Mental health nurses celebrate International Nurses Day but continue to be a lifeline for Australians

Tuesday 12 May 2020


The ACMHN is proud to be celebrating IND on Tuesday 12 May and have called upon members to share memories close to their hearts to mark such an important day.


With a membership of 3000 qualified mental health nurses, the ACMHN is the professional peak body representing mental health nurses in Australia. We recognise the need now more than ever for mental health nurses to continue serving the Australian community in the face of recent drought, catastrophic bushfire and global pandemic.


“With 2020 being declared by the World Health Organisation (WHO) as the Year of the Nurse, it is obvious to our world community how important nurses are to our safety and wellbeing,” said ACMHN CEO Mr Stephen Jackson.


The ACMHN occupies a senior position in mental health nursing consultancy and policy development in Australia. This is no mean achievement for an organisation which began inauspiciously in the mid-1970s in a time of radical change in healthcare in Australia.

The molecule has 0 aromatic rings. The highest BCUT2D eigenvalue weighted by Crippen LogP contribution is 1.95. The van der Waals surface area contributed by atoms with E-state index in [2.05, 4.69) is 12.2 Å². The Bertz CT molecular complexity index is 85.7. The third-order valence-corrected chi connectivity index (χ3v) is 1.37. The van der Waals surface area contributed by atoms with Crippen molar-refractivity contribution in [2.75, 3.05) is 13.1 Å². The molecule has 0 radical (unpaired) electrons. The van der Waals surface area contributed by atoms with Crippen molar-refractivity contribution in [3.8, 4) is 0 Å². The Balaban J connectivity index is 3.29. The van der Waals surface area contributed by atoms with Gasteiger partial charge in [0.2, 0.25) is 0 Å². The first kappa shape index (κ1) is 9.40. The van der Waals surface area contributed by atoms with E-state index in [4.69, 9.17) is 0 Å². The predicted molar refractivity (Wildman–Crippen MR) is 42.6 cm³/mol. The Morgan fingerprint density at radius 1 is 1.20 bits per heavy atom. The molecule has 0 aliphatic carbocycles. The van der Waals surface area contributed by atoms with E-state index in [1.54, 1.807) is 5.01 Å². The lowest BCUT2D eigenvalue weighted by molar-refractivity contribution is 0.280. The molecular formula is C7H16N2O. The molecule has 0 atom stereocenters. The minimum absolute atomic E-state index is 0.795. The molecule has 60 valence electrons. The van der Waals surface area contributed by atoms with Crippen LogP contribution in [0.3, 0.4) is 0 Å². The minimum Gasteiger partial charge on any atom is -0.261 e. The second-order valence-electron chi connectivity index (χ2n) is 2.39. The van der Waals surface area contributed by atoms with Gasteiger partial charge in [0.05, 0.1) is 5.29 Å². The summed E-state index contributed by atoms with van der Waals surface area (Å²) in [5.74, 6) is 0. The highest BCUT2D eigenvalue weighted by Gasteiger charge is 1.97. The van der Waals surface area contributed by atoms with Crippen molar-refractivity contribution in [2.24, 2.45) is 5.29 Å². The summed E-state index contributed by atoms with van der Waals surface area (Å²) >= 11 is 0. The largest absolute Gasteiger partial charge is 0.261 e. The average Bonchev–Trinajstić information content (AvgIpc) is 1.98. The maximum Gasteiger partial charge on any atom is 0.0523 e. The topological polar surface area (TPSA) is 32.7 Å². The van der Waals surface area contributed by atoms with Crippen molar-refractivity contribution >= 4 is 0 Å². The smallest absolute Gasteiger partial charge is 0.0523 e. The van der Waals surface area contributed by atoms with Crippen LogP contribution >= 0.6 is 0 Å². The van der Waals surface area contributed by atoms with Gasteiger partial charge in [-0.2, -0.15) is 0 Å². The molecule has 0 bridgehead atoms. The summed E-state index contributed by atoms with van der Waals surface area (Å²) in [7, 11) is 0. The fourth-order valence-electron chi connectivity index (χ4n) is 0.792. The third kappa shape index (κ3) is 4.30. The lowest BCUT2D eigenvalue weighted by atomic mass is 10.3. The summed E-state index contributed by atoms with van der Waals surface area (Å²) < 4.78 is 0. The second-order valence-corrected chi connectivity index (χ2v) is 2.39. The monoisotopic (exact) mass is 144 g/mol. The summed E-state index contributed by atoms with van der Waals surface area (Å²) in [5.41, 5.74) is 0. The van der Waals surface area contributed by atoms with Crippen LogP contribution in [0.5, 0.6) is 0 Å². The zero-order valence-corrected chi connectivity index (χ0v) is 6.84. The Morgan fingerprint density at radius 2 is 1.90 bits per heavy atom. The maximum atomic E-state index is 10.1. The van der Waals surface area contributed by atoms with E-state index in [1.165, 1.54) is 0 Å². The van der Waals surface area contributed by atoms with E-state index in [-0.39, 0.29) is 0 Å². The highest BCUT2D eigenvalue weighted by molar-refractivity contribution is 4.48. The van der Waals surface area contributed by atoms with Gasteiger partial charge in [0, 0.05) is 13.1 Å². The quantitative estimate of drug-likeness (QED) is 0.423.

“We believe that mental health nursing is a unique interpersonal process, which promotes and maintains behaviours that contribute to integrated health for individuals and communities,” said ACMHN Vice President, Mr Tom Ryan.


“Mental health nursing is therapeutic and promotes a caring, honest and trusting relationship. Mental health nursing embodies the concept of caring by supporting people who are unable to maintain mental, social or physical health functions for themselves and empowers people to take an active role in selfadvocacy and self-care,” continued Mr Ryan.


A Morgan Poll found that for the 22nd year in a row, out of 30 professions, nurses were seen, by a very large majority of 92 per cent, as the most ethical and honest profession. There are also over 20,000 nurses working in mental health across Australia and over 300,000 nurses in total.


According to the WHO, 'Nurses and midwives play a vital role in providing health services. These are the people who devote their lives to caring for mothers and children, giving lifesaving immunisations and health advice, including looking after older people and generally meeting everyday essential health needs.'


They are often, the first and only point of care in their communities. The world needs 9 million more nurses and midwives if it is to achieve universal health coverage by 2030.’


“On this very special day, I would like to acknowledge the work of our members (the mental health nursing profession), our board and the team at ACMHN. Everyone who is a part of our organisation plays a vital role in caring for the mental health of Australians which is one of the most important jobs in our country at this time,” concluded Mr Jackson.

For further comment, please contact ACMHN CEO, Stephen Jackson on stephen.jackson@acmhn.org.


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